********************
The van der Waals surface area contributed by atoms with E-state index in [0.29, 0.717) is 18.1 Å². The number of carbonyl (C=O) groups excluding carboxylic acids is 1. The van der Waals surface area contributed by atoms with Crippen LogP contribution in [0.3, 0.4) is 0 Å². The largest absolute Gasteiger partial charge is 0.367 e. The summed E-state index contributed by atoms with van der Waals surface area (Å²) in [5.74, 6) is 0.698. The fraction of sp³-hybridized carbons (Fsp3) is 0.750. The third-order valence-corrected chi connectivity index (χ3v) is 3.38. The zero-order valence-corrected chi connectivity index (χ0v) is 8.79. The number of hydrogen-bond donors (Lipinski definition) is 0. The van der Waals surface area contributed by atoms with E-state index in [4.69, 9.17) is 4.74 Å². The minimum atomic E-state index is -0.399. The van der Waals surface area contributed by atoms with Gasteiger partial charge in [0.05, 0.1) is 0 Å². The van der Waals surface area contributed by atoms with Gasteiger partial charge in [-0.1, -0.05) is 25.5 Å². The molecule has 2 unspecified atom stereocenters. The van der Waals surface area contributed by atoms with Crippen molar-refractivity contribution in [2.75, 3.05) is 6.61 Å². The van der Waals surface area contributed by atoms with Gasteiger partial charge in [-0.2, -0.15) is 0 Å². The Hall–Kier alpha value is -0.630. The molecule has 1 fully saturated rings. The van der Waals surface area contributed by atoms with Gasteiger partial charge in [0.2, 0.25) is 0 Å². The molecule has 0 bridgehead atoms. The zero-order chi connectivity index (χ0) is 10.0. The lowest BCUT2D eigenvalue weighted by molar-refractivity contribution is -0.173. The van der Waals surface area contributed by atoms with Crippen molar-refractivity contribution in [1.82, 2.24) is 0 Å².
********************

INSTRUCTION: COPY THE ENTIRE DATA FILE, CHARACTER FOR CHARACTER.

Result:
The van der Waals surface area contributed by atoms with E-state index in [0.29, 0.717) is 18.1 Å². The number of carbonyl (C=O) groups excluding carboxylic acids is 1. The van der Waals surface area contributed by atoms with Crippen LogP contribution in [0.3, 0.4) is 0 Å². The largest absolute Gasteiger partial charge is 0.367 e. The summed E-state index contributed by atoms with van der Waals surface area (Å²) in [5.74, 6) is 0.698. The fraction of sp³-hybridized carbons (Fsp3) is 0.750. The third-order valence-corrected chi connectivity index (χ3v) is 3.38. The zero-order valence-corrected chi connectivity index (χ0v) is 8.79. The number of hydrogen-bond donors (Lipinski definition) is 0. The van der Waals surface area contributed by atoms with E-state index in [4.69, 9.17) is 4.74 Å². The minimum atomic E-state index is -0.399. The van der Waals surface area contributed by atoms with Gasteiger partial charge in [0.05, 0.1) is 0 Å². The van der Waals surface area contributed by atoms with Gasteiger partial charge in [-0.1, -0.05) is 25.5 Å². The molecule has 2 unspecified atom stereocenters. The van der Waals surface area contributed by atoms with Crippen molar-refractivity contribution in [2.75, 3.05) is 6.61 Å². The van der Waals surface area contributed by atoms with Gasteiger partial charge in [-0.2, -0.15) is 0 Å². The Hall–Kier alpha value is -0.630. The molecule has 1 fully saturated rings. The van der Waals surface area contributed by atoms with Gasteiger partial charge in [0.2, 0.25) is 0 Å². The molecule has 0 bridgehead atoms. The zero-order chi connectivity index (χ0) is 10.0. The lowest BCUT2D eigenvalue weighted by molar-refractivity contribution is -0.173. The van der Waals surface area contributed by atoms with Crippen molar-refractivity contribution in [1.82, 2.24) is 0 Å².